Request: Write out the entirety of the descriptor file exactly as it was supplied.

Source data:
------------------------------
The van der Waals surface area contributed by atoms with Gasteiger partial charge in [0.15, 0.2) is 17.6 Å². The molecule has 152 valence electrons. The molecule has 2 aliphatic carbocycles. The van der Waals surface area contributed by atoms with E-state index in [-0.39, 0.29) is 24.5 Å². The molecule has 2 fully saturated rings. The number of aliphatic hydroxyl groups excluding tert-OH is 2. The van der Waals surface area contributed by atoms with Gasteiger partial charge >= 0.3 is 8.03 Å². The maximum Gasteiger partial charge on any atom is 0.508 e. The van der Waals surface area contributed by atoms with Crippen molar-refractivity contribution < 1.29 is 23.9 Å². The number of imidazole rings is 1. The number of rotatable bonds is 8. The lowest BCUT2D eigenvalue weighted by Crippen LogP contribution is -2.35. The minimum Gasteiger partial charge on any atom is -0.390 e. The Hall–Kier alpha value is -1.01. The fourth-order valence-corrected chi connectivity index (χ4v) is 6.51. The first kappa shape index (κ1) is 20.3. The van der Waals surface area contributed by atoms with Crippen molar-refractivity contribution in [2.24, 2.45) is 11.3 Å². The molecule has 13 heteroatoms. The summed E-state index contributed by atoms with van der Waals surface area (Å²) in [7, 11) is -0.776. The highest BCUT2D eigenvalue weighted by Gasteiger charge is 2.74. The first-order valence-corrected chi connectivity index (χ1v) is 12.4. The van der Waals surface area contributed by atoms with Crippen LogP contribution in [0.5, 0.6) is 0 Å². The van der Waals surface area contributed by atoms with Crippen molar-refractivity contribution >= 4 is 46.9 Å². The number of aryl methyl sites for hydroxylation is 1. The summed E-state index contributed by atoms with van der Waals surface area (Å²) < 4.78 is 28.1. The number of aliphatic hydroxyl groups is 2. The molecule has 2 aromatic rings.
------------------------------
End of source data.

The van der Waals surface area contributed by atoms with Gasteiger partial charge in [0.15, 0.2) is 17.6 Å². The molecule has 152 valence electrons. The molecule has 2 aliphatic carbocycles. The van der Waals surface area contributed by atoms with E-state index in [-0.39, 0.29) is 24.5 Å². The molecule has 2 fully saturated rings. The number of aliphatic hydroxyl groups excluding tert-OH is 2. The van der Waals surface area contributed by atoms with Gasteiger partial charge >= 0.3 is 8.03 Å². The maximum Gasteiger partial charge on any atom is 0.508 e. The van der Waals surface area contributed by atoms with Crippen molar-refractivity contribution < 1.29 is 23.9 Å². The number of imidazole rings is 1. The number of rotatable bonds is 8. The lowest BCUT2D eigenvalue weighted by Crippen LogP contribution is -2.35. The minimum Gasteiger partial charge on any atom is -0.390 e. The Hall–Kier alpha value is -1.01. The fourth-order valence-corrected chi connectivity index (χ4v) is 6.51. The first kappa shape index (κ1) is 20.3. The van der Waals surface area contributed by atoms with Crippen molar-refractivity contribution in [2.24, 2.45) is 11.3 Å². The molecule has 13 heteroatoms. The summed E-state index contributed by atoms with van der Waals surface area (Å²) in [7, 11) is -0.776. The highest BCUT2D eigenvalue weighted by Gasteiger charge is 2.74. The first-order valence-corrected chi connectivity index (χ1v) is 12.4. The van der Waals surface area contributed by atoms with Crippen LogP contribution in [0.5, 0.6) is 0 Å². The van der Waals surface area contributed by atoms with Crippen molar-refractivity contribution >= 4 is 46.9 Å². The number of aryl methyl sites for hydroxylation is 1. The summed E-state index contributed by atoms with van der Waals surface area (Å²) < 4.78 is 28.1. The number of aliphatic hydroxyl groups is 2. The molecule has 2 aromatic rings.